Ruth’s second major-league home run was also surrendered by Warhop, on June 2. It was not a good year for Warhop. Opponents hit .309 against him (the league average was .248),33 and he was released by New York in August. In his final major-league appearance, on August 12, he gave up a home run to Shoeless Joe Jackson in a 6-4 loss to Cleveland. Years later, Warhop opined that Jackson was an even greater hitter than Ruth and Cobb.34

His major-league career behind him, Warhop pitched for 15 more years on minor-league and independent teams. In 1916, after failing to make the St. Louis Cardinals at spring training, he bounced from Salt Lake City to Dallas to Rockford, Illinois. The next year, he posted a 15-10 combined record for Baltimore and Toronto in the International League.

In 1918, during World War I, Warhop was an iron worker for the Robins Dry Dock and Repair Company of Brooklyn. Pitching for the company team on September 2, 1918, he hurled a shutout to beat Cyclone Joe Williams and the Lincoln Giants.35 The following year, he pitched for Fletcher Iron Works of Hoboken, New Jersey.

Warhop and his wife Grace resided in Freeport and had two daughters, Betty (born in 1914) and Nancy (in 1916). He and Grace divorced in 1919, and a year later he married Frances M. Helsinger of Lanark, Illinois. He and Frances resided in Islip, New York.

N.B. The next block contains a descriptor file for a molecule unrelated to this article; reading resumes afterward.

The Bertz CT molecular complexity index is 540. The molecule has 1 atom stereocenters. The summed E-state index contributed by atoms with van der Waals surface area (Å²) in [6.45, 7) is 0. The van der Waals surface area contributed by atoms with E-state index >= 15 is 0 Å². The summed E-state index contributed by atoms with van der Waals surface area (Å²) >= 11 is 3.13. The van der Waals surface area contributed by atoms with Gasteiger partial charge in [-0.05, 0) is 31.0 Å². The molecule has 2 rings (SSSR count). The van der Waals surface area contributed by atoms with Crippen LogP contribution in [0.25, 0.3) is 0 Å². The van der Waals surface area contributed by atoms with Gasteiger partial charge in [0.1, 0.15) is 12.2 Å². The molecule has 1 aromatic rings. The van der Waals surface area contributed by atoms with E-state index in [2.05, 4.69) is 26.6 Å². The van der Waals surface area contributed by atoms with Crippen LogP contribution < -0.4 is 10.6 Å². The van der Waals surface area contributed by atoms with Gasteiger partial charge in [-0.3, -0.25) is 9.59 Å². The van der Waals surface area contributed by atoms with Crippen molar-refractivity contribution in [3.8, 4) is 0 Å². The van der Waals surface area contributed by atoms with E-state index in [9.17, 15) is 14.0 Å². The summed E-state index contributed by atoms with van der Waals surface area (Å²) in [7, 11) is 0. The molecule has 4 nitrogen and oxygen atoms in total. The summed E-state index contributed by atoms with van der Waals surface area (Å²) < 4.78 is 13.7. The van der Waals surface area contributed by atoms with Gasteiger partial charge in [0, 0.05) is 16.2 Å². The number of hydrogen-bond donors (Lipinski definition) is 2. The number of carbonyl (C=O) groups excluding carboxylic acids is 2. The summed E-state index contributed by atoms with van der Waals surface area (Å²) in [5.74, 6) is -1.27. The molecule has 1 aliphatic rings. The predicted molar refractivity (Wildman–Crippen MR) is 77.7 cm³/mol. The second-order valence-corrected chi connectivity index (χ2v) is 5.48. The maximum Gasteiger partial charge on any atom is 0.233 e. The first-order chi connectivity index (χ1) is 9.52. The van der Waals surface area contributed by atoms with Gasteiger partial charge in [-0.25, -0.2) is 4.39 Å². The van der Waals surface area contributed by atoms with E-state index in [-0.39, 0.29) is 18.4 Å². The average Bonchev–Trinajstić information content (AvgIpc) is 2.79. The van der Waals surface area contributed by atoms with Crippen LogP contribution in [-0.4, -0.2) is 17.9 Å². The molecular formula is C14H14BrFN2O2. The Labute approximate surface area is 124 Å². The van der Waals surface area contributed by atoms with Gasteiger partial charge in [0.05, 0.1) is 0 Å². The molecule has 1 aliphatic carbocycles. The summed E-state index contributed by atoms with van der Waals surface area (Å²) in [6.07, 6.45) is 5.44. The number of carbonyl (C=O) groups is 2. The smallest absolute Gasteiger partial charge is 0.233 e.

In 1920 Warhop pitched for Fletcher Iron Works and for Norfolk in the Virginia League. With the Fletchers on September 18, 1920, he again defeated Cyclone Joe Williams with a shutout of the Lincoln Giants.36 In 1921 he achieved a 20-7 record for Norfolk and managed the team. He compiled a 15-13 record and 2.50 ERA in 1922 for Columbia, South Carolina, in the South Atlantic League.

In the fall of 1922 and throughout 1923, he pitched for a team representing the Russell, Burdsall & Ward Bolt and Nut Company of Port Chester, New York. The highlight was surely his victory over the Cincinnati Reds at Port Chester on August 26, 1923. He allowed seven hits in the 6-1 triumph. The Reds at the time were in second place in the National League. How could they lose to a small-town team? The 39-year-old Warhop had them “completely fooled” and made them look “like amateurs,” said Jack Ryder of the Cincinnati Enquirer.37 “How many major league twirlers are as good as the underhand marvel right now?” asked a Port Chester newspaper.38